To gain more information about the effect of the halogen (X) identity on C–X···Cl− halogen bonding distances, the structure of 4-IPhNH3Cl (1) was compared with a series of p-substituted bromo- (2), chloro- (3), and fluoroanilinium chlorides (4) published previously. Based on these previous experimental and theoretical studies [24-26], halogen bond strength was expected to vary from a clearly non-existent F···Cl− interaction to most attractive I···Cl− interaction. Comparing these analogous structures, where instead the charge assisted hydrogen bond network is kept constant, the relative strength and role of halogen bond in crystal architecture can be evaluated. In this respect, the variation of the size of the VDW radii of the halogen atom was considered to have a minor effect in the present context. In all these crystals, the structurally similar charge-assisted hydrogen bond network is the main structural feature, which determines the overall orientation of the molecules [see packing of 4-IPhNH3Cl (1) in Figure 1b]. Halogen bonding is evident only in the structure of 4-IPhNH3Cl (1; Figure 2a), but weak halogen bonding Br···Cl− is observed in 4-BrPhNH3Cl (2, TAWRAL ; Figure 2b) as well.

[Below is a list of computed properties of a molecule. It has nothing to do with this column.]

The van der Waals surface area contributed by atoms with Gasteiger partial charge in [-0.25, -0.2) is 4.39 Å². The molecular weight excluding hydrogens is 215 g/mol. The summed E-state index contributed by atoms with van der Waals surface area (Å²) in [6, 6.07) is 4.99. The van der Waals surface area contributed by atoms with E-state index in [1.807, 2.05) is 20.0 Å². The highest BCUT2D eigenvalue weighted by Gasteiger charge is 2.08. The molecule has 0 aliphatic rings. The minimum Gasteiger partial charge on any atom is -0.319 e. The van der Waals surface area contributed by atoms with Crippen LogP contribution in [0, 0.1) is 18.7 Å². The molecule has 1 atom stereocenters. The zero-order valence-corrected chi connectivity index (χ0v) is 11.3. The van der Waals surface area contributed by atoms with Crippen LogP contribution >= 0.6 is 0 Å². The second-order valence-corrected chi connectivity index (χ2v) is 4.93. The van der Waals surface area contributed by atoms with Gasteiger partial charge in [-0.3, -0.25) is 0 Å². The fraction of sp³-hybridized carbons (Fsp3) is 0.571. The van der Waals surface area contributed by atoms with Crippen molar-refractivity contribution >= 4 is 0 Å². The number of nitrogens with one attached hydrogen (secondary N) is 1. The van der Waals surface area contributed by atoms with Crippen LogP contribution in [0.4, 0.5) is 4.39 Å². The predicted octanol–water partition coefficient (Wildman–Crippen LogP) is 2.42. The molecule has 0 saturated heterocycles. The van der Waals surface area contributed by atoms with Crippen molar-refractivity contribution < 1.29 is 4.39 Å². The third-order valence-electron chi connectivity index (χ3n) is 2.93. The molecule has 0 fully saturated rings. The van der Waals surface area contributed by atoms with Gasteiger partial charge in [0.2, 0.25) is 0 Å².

In 4-ClPhNH3Cl (3, CURGOL ; Figure 2c), distance Cl···Cl− is slightly longer than Br···Cl− and the sum of VDW radii [17,44]. However, the structures of 4-BrPhNH3Cl (2) and 4-ClPhNH3Cl (3) are isomorphous. The measured X···Cl− distances, angles and other pertinent structural data are given in Table 1. At variance with the other members of the series, the structure of fluoro-substituted anilinium chloride 4  is completely different (Figure 2d) and does not show similar hydrogen bonding and no halogen bonding and thus it was excluded from Table 1.